The 1715 solar eclipse was the first to be predicted using Newton’s theory of universal gravitation. Newton had in turn utilized the lunar tables of John Flamsteed to develop his ideas. Flamsteed felt that both Newton and Edmond Halley did not give him proper credit for his work. However, Flamsteed got to record his predication of the 1715 eclipse in a unique way. The Painted Hall of the Greenwich Hospital was being completed at this time; it was commissioned in 1707 and finished in 1714. In one corner, Flamsteed appears with his assistant, Thomas Weston. They stand over an eclipse map with a date triumphantly stamped at the bottom, “April 22, 1715.”
The eclipse was most accurately predicted by Halley, who produced a map of the shadow’s path. William Whiston’s broadside (both were published by Senex in March 1715) offered a more technical explanation and diagram of the eclipse (too technical, it would seem, as he also published a second broadside for “ye easier observation”). Halley predicted the eclipse to within four minutes of accuracy, while Whiston’s predictions over-corrected Halley’s by several minutes. Halley produced a second map of the eclipse after the event, with correction to his original predictions.
Both Halley and Whiston requested the reading public’s help in their broadsides, asking them to measure the sun’s image (in projection) and to watch for an atmosphere around the moon respectively. They saw the eclipse as a chance to gain money, fame, and to promote Newtonianism.
Geoff Armitage, in The Shadow of the Moon: British Solar Eclipse Mapping in the Eighteenth Century, records the following known examples: British Library; Cambridge University, Institute of Astronomy Library; Harvard University, Houghton Library; and the Marquess of Bute's copy.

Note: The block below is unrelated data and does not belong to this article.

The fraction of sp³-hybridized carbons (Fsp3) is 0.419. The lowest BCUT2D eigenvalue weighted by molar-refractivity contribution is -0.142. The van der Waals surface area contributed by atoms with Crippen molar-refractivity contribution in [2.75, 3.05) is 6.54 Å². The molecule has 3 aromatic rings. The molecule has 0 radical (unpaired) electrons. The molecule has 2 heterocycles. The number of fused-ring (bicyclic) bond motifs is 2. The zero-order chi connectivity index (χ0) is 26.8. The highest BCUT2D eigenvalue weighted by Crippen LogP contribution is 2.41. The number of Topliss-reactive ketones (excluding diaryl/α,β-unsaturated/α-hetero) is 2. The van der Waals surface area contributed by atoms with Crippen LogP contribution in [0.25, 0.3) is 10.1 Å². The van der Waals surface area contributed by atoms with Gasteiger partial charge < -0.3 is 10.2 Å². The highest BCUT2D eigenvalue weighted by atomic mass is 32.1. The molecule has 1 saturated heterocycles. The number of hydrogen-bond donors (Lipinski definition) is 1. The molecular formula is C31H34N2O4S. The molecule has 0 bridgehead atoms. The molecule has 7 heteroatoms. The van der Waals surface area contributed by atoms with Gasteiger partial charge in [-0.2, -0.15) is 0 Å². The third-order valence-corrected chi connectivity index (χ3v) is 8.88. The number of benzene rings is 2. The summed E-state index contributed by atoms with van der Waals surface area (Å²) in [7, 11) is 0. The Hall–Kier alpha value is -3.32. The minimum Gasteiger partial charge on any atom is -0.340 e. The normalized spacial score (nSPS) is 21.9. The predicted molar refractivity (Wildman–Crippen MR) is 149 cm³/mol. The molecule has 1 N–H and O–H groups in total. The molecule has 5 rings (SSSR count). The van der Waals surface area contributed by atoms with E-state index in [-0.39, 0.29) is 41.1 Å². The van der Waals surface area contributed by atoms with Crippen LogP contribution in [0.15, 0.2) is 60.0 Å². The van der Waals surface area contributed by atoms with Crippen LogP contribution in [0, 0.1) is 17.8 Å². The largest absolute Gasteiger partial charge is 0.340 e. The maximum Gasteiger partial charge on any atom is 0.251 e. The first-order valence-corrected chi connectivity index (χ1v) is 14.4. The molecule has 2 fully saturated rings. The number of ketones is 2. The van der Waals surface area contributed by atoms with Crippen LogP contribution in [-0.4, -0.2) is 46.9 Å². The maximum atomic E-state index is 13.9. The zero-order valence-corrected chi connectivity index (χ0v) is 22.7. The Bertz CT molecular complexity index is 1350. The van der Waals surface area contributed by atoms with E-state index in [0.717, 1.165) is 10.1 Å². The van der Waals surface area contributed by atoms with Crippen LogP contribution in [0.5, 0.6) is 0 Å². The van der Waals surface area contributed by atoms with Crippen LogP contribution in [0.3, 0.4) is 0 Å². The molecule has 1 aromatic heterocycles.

John Senex (1678-1740) was one of the foremost mapmakers in England in the early eighteenth century. He was also a surveyor, globemaker, and geographer. As a young man, he was apprenticed to Robert Clavell, a bookseller. He worked with several mapmakers over the course of his career, including Jeremiah Seller and Charles Price. In 1728, Senex was elected as a Fellow of the Royal Society, a rarity for mapmakers. The Fellowship reflects his career-long association as engraver to the Society and publisher of maps by Edmund Halley, among other luminaries. He is best known for his English Atlas (1714), which remained in print until the 1760s. After his death in 1740 his widow, Mary, carried on the business until 1755. Thereafter, his stock was acquired by William Herbert and Robert Sayer (maps) and James Ferguson (globes).
William Whiston (1667-1752) was a theologian, natural philosopher, mathematician, and lecturer who worked with Isaac Newton, Edmond Halley, and other savants. The son of a rector, young William was educated at Clare College, Cambridge, where he was awarded a BA in 1689.